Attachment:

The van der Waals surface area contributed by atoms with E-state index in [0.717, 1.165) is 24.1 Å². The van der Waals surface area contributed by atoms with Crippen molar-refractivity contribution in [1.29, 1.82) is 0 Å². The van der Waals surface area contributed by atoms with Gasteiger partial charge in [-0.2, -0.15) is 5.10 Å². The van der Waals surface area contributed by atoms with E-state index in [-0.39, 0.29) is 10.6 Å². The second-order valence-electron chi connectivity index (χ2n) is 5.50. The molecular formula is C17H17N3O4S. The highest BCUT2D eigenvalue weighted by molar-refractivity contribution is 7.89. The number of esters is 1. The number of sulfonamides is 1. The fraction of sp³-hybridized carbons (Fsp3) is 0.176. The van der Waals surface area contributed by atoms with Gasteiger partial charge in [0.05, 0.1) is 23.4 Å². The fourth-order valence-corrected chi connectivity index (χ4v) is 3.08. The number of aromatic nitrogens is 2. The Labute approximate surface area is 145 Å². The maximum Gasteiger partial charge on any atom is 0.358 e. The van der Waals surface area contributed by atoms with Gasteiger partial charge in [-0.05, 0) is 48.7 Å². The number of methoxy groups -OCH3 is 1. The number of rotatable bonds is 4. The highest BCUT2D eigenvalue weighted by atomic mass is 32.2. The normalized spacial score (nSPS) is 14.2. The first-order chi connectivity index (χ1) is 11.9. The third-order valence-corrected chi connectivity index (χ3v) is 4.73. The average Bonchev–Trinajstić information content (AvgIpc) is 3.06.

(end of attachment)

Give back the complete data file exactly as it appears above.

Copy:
The van der Waals surface area contributed by atoms with E-state index in [0.717, 1.165) is 24.1 Å². The van der Waals surface area contributed by atoms with Crippen molar-refractivity contribution in [1.29, 1.82) is 0 Å². The van der Waals surface area contributed by atoms with Gasteiger partial charge in [-0.2, -0.15) is 5.10 Å². The van der Waals surface area contributed by atoms with E-state index in [-0.39, 0.29) is 10.6 Å². The second-order valence-electron chi connectivity index (χ2n) is 5.50. The molecular formula is C17H17N3O4S. The highest BCUT2D eigenvalue weighted by molar-refractivity contribution is 7.89. The number of esters is 1. The number of sulfonamides is 1. The fraction of sp³-hybridized carbons (Fsp3) is 0.176. The van der Waals surface area contributed by atoms with Gasteiger partial charge in [0.05, 0.1) is 23.4 Å². The fourth-order valence-corrected chi connectivity index (χ4v) is 3.08. The number of aromatic nitrogens is 2. The Labute approximate surface area is 145 Å². The maximum Gasteiger partial charge on any atom is 0.358 e. The van der Waals surface area contributed by atoms with Gasteiger partial charge in [-0.05, 0) is 48.7 Å². The number of methoxy groups -OCH3 is 1. The number of rotatable bonds is 4. The highest BCUT2D eigenvalue weighted by atomic mass is 32.2. The normalized spacial score (nSPS) is 14.2. The first-order chi connectivity index (χ1) is 11.9. The third-order valence-corrected chi connectivity index (χ3v) is 4.73. The average Bonchev–Trinajstić information content (AvgIpc) is 3.06.